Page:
Friday, May 13, 2011

Solar Season

Some days our "May Gray" overcast really puts a damper on my solar cooking. But other days, it's golden. Even if the weather isn't really warm, bright sun can get the solar cooker to 300 degrees, from as early as 10 in the morning until 3:30 in the afternoon during the summer months (but 10 to 2, and only about 275 degrees, in the winter.)

We recently inherited about a half ton (and I mean that literally) of wheat from a friend who was cleaning out her mother's food storage. It's a bit stale for making bread, but it makes good chicken feed. At least, it does if it is cooked. What better way than putting it in the solar oven (with equal parts water) for a few hours? Let it cool, then toss it on the lawn for the yard birds.

Next up was granola. My teen has recently decided that this is his favorite after-school snack. The ingredients are cheap, but granola sucks a lot of electricity for the hour it has to toast in the oven. As a low-temperature recipe, however, it's perfect for the solar cooker. It does require hands-on time; the solar cooker has a small internal cavity, so I have to break the granola into two batches, and it has to be stirred every 20 minutes. Two hours tending the cooker means Solar granola is only for the seriously stay-at-home.

Last item of the day was a pan of caramel cinnamon rolls. I like giving them to the kids for breakfast once in awhile (they're 50% whole wheat and light on the caramel, so they're not too awful for breakfast food). That requires that I make them the day before- I'm not the kind of mom who thinks getting up at 5 to allow fresh pastries to rise in time for breakfast is the best way to show love. Nope. Not doin' it that way.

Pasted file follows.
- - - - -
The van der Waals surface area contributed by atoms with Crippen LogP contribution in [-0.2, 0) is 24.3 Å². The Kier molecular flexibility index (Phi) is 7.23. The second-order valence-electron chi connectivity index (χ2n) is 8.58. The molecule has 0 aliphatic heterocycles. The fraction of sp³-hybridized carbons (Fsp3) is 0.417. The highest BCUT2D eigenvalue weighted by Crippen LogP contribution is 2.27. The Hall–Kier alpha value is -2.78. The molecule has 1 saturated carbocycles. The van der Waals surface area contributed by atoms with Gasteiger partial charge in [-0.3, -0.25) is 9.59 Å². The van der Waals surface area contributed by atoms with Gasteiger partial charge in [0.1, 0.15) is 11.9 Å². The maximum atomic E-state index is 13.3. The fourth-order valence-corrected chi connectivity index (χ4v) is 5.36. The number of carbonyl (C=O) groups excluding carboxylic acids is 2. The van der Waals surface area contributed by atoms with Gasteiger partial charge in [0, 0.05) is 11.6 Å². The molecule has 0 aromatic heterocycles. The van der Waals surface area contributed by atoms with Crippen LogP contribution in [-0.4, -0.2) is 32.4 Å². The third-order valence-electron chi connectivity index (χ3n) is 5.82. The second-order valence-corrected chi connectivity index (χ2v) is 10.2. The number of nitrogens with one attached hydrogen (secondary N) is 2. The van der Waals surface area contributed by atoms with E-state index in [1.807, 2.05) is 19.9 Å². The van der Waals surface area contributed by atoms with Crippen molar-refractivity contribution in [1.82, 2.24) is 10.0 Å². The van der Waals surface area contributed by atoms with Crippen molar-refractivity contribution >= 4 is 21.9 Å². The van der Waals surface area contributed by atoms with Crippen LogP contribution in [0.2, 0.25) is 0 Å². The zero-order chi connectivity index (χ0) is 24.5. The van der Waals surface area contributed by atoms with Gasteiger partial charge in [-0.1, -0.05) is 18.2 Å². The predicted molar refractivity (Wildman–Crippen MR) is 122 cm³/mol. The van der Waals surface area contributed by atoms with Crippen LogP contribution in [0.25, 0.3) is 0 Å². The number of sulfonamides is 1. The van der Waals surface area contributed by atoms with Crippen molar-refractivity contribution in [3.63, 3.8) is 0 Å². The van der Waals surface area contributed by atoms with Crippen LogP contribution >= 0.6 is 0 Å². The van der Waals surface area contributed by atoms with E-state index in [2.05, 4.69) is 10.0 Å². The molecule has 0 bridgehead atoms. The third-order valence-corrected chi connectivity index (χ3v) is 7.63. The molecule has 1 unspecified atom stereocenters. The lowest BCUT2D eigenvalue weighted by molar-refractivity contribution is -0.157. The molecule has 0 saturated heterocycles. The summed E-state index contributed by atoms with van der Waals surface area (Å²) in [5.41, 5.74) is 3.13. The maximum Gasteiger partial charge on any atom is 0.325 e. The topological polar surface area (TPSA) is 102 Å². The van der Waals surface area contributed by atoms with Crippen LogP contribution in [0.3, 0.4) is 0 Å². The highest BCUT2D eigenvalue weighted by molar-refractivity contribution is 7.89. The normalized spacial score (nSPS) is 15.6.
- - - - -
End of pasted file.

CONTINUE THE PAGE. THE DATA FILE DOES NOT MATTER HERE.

Although the recipe calls for a 375 degree oven, cooking them at 300 worked fine. Well, it would have, if I had left them in long enough. Jon wanted to go run some errands that required my presence, so I took them out at 45 minutes. Next time, gotta go for the full hour. The outer ones were fine, but the inner ones were doughy. Tasted good, though.

Shame I had to go to the bank that day. I think I could have done a quiche with the daylight that was still left. Oh, well, the sun will rise tomorrow.

1 comment:

  1. When I do cinnamon rolls, I make them the day before, let them cold rise in the fridge overnight, and then have them warm up a bit on the counter while the oven is heating. They do need to cook longer as they are usually still cold when they go in the oven and the yeast still needs to be good (not so so), but otherwise it seems to work well.